MentorNet # 23

Applications of Christian Mentoring

Copyright © 2004 by George Patterson and Galen Currah

The Holy Spirit uses Christian mentors in several powerful ways for the benefit of congregations and communities. Commonly practiced applications of Christian mentoring include these:

1. Christians mentor others for non-pastoral purposes. Many Christian coaches, teachers, caring neighbors and business associates let their light shine for Christ by giving loving attention and guidance in non-religious areas of life.

2. Others make disciples of new believers and their families, establishing the foundations of obedience and faith.

3. Parents train their children by example to pray daily and to feed on God’s Word.

4. Some counsel persons and families that have problems. This type of mentoring is often called ‘member care’.

5. More-experienced Christian workers apprentice less-experienced ones for church ministries, such as helping believers to do better counseling, to witness for Christ, to training others, and to implement mercy ministries.

6. Shepherds and missionaries apprentice novice leaders, including shepherding elders (pastors), church planters and other types of missionaries, by training them the way Jesus and His apostles did so in the New Testament. For example, a pastor of a mother church may coach a less-experienced pastor in a daughter church.

The authors of MentorNet serve almost exclusively with the last of those listed above, apprenticing novice leaders. Mentored training is perhaps one of the most neglected areas of vital, fruitful ministry among evangelicals today.

Mentoring as a method to train new leaders was developed and used widely by God’s people long before Mentor (from whose name the word derives) served as a counselor to Odysseus in Homer’s Iliad. Today, secular educators and trainers take advantage of mentoring more wisely and widely than do most Evangelical Christian training institutions.

It is sad that so many Bible colleges and seminaries overlook such a biblical, proven form of education. Thus, many young people in training are being robbed of one of God’s most precious endowments to His church.

George Patterson recalls, “God used mentors (although we did not call them that at the time) to prepare me to receive Christ, lead my wife and me to a mission field, and to follow New Testament guidelines when we got there. Almost weekly I hear someone mention similar fruit from mentoring, including some in the secular world.”

How prevalent was mentoring as a training tool among God’s people in the Bible? Scripture shows many instances of mentoring. Some trained ‘one on one,’ others coached several at once. The size of the group must be small enough for all to listen to each other and to deal with their concerns. Jesus sometimes mentored twelve, other times three or even one. In Scripture, mentoring resulted in generational ‘chains’ with several ‘links’ of mentors whose apprentices mentored others, and so on.

Some of the mentoring chains found in Scripture include these:

Jethro mentored Moses,

Moses mentored Joshua and the elders of Israel.

Joshua mentored the other army leaders.

God originally gave the Ten Commandments for the use of newly-named elders. These included leaders of 10, of 50, of 100 and of 1000. The shepherding of the people occurred mostly in small groups of ten (Exodus 18–20).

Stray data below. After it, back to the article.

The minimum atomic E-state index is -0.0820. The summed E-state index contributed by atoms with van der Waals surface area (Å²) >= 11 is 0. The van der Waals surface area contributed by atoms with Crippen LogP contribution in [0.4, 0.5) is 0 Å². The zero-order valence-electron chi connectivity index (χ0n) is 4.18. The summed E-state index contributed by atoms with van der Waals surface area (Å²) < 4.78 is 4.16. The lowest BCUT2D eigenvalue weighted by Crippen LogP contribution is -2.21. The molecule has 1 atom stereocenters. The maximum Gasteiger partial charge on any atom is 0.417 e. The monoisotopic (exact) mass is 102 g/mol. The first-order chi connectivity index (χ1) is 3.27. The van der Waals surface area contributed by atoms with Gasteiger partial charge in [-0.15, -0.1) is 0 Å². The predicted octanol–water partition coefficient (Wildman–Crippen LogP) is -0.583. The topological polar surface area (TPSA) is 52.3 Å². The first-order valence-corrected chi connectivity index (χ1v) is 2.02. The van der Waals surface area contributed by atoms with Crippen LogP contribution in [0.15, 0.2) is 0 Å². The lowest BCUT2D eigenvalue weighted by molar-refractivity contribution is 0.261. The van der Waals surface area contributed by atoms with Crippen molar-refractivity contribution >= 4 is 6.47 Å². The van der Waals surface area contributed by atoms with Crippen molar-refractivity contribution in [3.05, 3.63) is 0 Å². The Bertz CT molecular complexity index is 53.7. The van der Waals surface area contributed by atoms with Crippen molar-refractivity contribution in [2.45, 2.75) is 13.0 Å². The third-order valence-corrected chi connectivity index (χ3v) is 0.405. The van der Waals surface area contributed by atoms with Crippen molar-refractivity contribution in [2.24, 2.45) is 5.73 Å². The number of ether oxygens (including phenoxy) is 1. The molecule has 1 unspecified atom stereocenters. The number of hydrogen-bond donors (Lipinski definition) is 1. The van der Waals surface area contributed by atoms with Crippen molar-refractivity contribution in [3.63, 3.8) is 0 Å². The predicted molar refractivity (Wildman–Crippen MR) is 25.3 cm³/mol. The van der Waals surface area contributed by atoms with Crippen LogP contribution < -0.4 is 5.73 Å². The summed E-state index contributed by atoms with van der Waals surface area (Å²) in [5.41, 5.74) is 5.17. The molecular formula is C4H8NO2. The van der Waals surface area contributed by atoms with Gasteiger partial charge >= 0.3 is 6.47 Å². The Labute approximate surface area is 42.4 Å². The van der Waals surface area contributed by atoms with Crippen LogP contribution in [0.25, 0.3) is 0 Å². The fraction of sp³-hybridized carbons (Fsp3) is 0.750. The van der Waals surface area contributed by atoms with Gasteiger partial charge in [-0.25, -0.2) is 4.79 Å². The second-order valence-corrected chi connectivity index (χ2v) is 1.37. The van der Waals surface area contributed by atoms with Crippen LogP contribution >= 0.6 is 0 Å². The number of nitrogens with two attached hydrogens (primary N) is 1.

Deborah mentored Barak.

Eli mentored Samuel

Samuel mentored Saul and David who became Israel’s greatest king.

Ahithophel and Nathan the prophet also mentored David.

David mentored his army commanders and government officials, to establish the united nation of Israel. David also mentored Solomon.

Solomon mentored the Queen of Sheba, who returned to her people with his wisdom in the form of Proverbs that applied God’s law.

Elijah mentored Elisha.

Elisha mentored king Jehoash and others.

Daniel mentored Nebuchadnezzar, who humbled himself before God.

Mordecai mentored Esther

Esther mentored King Artaxerxes, which resulted in liberating God’s people.

Jesus mentored the twelve apostles who established the Christian church.

The twelve mentored hundreds of other leaders, including Paul.

Paul mentored Titus, Timothy and many others (2 Timothy 2:2).

Timothy mentored "faithful men" such as Epapharas.

Epaphras and the other faithful men mentored "others also” which led to a chain reaction that resulted in dozens of new churches in Asia (Colossians 1:1 & 7; 4:12-13).

Philip mentored the Ethiopian official who received Christ and was baptized in the desert.

Priscilla and Aquila mentored Apollos, for a much improved ministry.

In most ministries across most nations, it is far wiser for you to mentor novice leaders on the job, to meet the needs of new cells and congregations, than it would be to send them away to Bible school or seminary to learn an analytical, lecture method of education with a lot of theory.

Such graduates may consider themselves to be professionals and expect to be given congregations that can support the life style of a professional. Likewise, they often cause their congregations to stagnate. After months or years of practical service, some mentored leaders may benefit from more formal education, especially if they must communicate with more highly educated people in urban communities. The authors of MentorNet teach in both arenas, making a clear distinction of where and when to apply both.

We urge you to consider prayerfully the potential value of various applications of mentoring for your church or organization, keeping in mind that the final purpose for which God inspired Scripture was not simply to inform us but that God’s people may be equipped for every good work (2 Timothy 3:16-17).

To find mentoring tools and sites, visit <>.
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